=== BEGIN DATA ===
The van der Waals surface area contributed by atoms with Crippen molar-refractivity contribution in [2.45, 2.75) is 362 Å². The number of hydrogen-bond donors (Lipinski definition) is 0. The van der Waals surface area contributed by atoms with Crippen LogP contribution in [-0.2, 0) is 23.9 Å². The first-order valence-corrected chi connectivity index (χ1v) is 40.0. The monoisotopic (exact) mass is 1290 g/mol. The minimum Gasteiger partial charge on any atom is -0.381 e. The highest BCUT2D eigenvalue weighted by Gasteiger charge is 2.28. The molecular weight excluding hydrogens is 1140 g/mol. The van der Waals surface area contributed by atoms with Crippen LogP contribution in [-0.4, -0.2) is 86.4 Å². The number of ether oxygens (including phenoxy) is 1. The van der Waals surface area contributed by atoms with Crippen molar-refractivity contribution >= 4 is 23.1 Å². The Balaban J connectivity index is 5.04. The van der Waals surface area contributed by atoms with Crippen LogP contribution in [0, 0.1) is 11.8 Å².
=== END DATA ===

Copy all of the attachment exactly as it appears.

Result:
The van der Waals surface area contributed by atoms with Crippen molar-refractivity contribution in [2.45, 2.75) is 362 Å². The number of hydrogen-bond donors (Lipinski definition) is 0. The van der Waals surface area contributed by atoms with Crippen LogP contribution in [-0.2, 0) is 23.9 Å². The first-order valence-corrected chi connectivity index (χ1v) is 40.0. The monoisotopic (exact) mass is 1290 g/mol. The minimum Gasteiger partial charge on any atom is -0.381 e. The highest BCUT2D eigenvalue weighted by Gasteiger charge is 2.28. The molecular weight excluding hydrogens is 1140 g/mol. The van der Waals surface area contributed by atoms with Crippen LogP contribution in [-0.4, -0.2) is 86.4 Å². The number of ether oxygens (including phenoxy) is 1. The van der Waals surface area contributed by atoms with Crippen molar-refractivity contribution >= 4 is 23.1 Å². The Balaban J connectivity index is 5.04. The van der Waals surface area contributed by atoms with Crippen LogP contribution in [0, 0.1) is 11.8 Å².